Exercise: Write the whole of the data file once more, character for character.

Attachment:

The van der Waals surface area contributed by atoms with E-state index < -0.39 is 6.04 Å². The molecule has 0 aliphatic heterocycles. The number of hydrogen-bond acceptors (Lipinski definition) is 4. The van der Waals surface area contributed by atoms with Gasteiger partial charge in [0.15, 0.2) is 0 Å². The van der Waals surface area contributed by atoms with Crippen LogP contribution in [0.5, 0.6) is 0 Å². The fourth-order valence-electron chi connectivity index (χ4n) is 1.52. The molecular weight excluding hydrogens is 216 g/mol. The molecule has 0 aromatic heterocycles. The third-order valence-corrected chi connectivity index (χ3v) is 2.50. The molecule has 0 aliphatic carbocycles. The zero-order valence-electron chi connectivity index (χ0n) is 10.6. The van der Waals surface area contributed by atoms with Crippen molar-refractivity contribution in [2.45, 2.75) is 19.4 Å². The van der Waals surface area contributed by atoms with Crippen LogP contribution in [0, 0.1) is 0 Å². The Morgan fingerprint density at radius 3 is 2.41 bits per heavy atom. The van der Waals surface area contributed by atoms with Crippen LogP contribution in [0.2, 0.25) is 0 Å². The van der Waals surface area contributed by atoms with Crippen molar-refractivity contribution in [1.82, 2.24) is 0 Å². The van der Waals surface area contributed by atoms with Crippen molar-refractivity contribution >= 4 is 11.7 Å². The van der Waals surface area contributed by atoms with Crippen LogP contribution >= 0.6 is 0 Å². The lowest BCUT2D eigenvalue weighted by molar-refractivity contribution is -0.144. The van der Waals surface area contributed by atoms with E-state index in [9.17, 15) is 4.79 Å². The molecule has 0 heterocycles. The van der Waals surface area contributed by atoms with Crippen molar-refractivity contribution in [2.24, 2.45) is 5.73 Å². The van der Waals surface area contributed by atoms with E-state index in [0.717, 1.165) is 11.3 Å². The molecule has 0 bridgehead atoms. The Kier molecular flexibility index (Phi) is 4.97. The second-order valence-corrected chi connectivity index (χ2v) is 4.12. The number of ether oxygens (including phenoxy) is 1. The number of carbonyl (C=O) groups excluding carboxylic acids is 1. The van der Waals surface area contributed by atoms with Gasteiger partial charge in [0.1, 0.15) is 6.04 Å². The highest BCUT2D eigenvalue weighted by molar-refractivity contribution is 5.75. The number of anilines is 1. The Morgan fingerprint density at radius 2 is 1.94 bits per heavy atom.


The van der Waals surface area contributed by atoms with E-state index < -0.39 is 6.04 Å². The molecule has 0 aliphatic heterocycles. The number of hydrogen-bond acceptors (Lipinski definition) is 4. The van der Waals surface area contributed by atoms with Gasteiger partial charge in [0.15, 0.2) is 0 Å². The van der Waals surface area contributed by atoms with Crippen LogP contribution in [0.5, 0.6) is 0 Å². The fourth-order valence-electron chi connectivity index (χ4n) is 1.52. The molecular weight excluding hydrogens is 216 g/mol. The molecule has 0 aromatic heterocycles. The third-order valence-corrected chi connectivity index (χ3v) is 2.50. The molecule has 0 aliphatic carbocycles. The zero-order valence-electron chi connectivity index (χ0n) is 10.6. The van der Waals surface area contributed by atoms with Crippen molar-refractivity contribution in [2.45, 2.75) is 19.4 Å². The van der Waals surface area contributed by atoms with Crippen LogP contribution in [0, 0.1) is 0 Å². The Morgan fingerprint density at radius 3 is 2.41 bits per heavy atom. The van der Waals surface area contributed by atoms with Crippen LogP contribution in [0.2, 0.25) is 0 Å². The van der Waals surface area contributed by atoms with Crippen molar-refractivity contribution in [1.82, 2.24) is 0 Å². The van der Waals surface area contributed by atoms with Crippen molar-refractivity contribution >= 4 is 11.7 Å². The van der Waals surface area contributed by atoms with Crippen LogP contribution >= 0.6 is 0 Å². The lowest BCUT2D eigenvalue weighted by molar-refractivity contribution is -0.144. The van der Waals surface area contributed by atoms with E-state index in [9.17, 15) is 4.79 Å². The molecule has 0 heterocycles. The van der Waals surface area contributed by atoms with Crippen molar-refractivity contribution in [2.24, 2.45) is 5.73 Å². The van der Waals surface area contributed by atoms with E-state index in [0.717, 1.165) is 11.3 Å². The molecule has 0 bridgehead atoms. The Kier molecular flexibility index (Phi) is 4.97. The second-order valence-corrected chi connectivity index (χ2v) is 4.12. The number of ether oxygens (including phenoxy) is 1. The number of carbonyl (C=O) groups excluding carboxylic acids is 1. The van der Waals surface area contributed by atoms with Gasteiger partial charge in [0.1, 0.15) is 6.04 Å². The highest BCUT2D eigenvalue weighted by molar-refractivity contribution is 5.75. The number of anilines is 1. The Morgan fingerprint density at radius 2 is 1.94 bits per heavy atom.